While at New Found Gap I hiked a few miles on the Appalachian Trail toward Charlies Bunion. The AT is probably the best known trail in the United States, running about 2100 miles through 14 states from Maine to Georgia. My brief sampling from the AT reinforced my long held desire to spend time backpacking on the trail some day. One of the problems with the AT is that it is usually crowded in the peak months, but today I saw only a few people. I’ve included a picture of the view as well as ice on the trail that finally helped me decide to turn around. The Smoky Mountains have an abundance of water, which results in great waterfalls, as well as ice when the temperatures are below freezing.

From there I went back down the mountain to the Chimney Tops trail. This is a strenuous 4 mile roundtrip trail with a 1700’ climb. It is particularly difficult at the top, which requires you scale the rocks in a near rock-climbing mode. As indicated at the trailhead, the view is worth the effort. The top gives you spectacular 360 degree views of the Sugarlands valley. Along the way there are great views of several creeks and springs as well as vegetation ranging from pines, walnut and spruce to rhodedendrons and ferns.

All in all, a great day, although I’ll be sore tomorrow. The little hiking I’ve done in the last couple of months has been on flat trails. After having all-you-can-eat ribs at Corky’s it is time to settle down and watch the Rockets on ESPN and listen to the Ags play Tech over the internet. (Nice to see Dikembe's recognition in the State of the Union last night.)

I had a notion to stop at Corky’s when I went through Memphis, but I couldn’t get the old Cavalier to slow down long enough. So I was pleased to see a Corky’s here in Pigeon Forge.

Saturday, January 20, 2007

Caddo Lake State Park

After several days of cold rain and sleet I gave up on backpacking into the Big Thicket and headed on to Caddo Lake State Park. I got a bit of a break the first evening and morning…skies were overcast, but no rain.

I spent the morning hiking before the rains started again, so I can show a few pictures. First, the “lake”… I didn’t realize that Caddo Lake State Park is not actually on Lake Caddo, and the canoe rental that would have allowed me to get there was closed. I don’t think they thought there was anyone crazy enough to visit the park this time of year. I was the only one camping there. There has been so much rain, large areas of the park were under water, and you can see the colors ranged from brown water to brown trees giving little contrast with gray skies. I even digitally brightened the pictures, if you can believe it.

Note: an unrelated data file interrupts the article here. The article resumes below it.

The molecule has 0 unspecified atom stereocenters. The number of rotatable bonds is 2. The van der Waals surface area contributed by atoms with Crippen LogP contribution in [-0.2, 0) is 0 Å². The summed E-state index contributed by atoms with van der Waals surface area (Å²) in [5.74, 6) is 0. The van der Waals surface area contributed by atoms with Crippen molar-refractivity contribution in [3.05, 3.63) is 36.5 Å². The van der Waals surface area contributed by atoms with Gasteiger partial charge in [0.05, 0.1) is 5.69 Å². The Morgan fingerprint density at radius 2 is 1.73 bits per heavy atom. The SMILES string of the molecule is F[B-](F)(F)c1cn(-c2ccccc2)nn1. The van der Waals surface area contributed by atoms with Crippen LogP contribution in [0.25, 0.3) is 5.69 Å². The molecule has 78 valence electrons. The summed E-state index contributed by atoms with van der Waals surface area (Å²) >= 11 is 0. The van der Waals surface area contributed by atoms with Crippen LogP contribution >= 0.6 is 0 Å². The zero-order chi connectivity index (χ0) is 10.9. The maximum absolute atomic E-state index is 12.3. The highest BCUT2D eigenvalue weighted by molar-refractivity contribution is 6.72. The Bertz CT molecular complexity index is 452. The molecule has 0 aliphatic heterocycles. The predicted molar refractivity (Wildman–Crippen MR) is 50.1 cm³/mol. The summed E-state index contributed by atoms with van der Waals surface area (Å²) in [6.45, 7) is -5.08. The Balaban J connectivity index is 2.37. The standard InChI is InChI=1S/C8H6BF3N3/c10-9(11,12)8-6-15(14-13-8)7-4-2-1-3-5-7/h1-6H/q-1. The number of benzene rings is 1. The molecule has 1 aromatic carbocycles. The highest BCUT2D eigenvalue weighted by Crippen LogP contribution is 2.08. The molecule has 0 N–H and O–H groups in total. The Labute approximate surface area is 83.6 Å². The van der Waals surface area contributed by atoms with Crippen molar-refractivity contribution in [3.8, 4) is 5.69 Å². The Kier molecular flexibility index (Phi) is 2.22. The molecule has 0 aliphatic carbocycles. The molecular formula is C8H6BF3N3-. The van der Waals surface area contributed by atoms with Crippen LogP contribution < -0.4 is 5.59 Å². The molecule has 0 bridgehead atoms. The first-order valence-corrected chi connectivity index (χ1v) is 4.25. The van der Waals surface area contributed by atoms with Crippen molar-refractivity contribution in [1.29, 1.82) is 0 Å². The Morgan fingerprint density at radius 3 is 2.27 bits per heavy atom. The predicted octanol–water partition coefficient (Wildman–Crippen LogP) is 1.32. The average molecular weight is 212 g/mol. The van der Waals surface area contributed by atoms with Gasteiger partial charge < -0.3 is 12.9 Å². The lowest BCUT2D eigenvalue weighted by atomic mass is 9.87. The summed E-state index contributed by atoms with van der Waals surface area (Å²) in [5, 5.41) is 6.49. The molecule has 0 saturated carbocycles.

Then, the trail; more brown. There were some interesting birds, but I don’t have enough zoom or definition to capture any worthwhile pictures of them. Finally, something that wasn’t brown or gray-the Christmas fern, so named because it is evergreen. I could have given you pines, but I figured you’ve all seen enough of them.

After another 24 hours of rain and reports of more icy weather on the way, I moved on. So now I’m snuggled into a hotel in Hope, Arkansas, birthplace of Bill Clinton. My plan is to catch a little basketball, a little football and services at the Hope Church of Christ while I wait out the weather and make further plans. I’m thinking of moving a bit faster to North Carolina because of the weather and the fact that most of the scenic parks seem to be hibernating.

Tuesday, January 16, 2007

Big Thicket and Lake Bryan

Well, it is past time for a report on my travels. I’ve been hoping for something dramatic to happen, but alas, my life has been pretty bland. Since last time I’ve traveled from College Station to Temple, then Rhome, back to Temple and now to Lumberton. I had a nice visit with my son, Jon, and Mom and Dad. For the last few days I’ve been visiting my brother Shawn and sister-in-law Susan in Lumberton. It has been great to see them and they’ve graciously allowed me to hang around for a couple of extra days while I wait on the predicted wintry weather to pass. The much delayed front finally passed today, so hopefully it will begin to warm up soon. Though the forecasters keep talking about sleet, snow and ice, the worst part so far as been rain. Unfortunately, it looks like the moisture will hang on for another day or two.

I did manage to do some hiking around Lake Bryan(near College Station) and take the top pictures of the sunset there, and the above of the lake before sunset.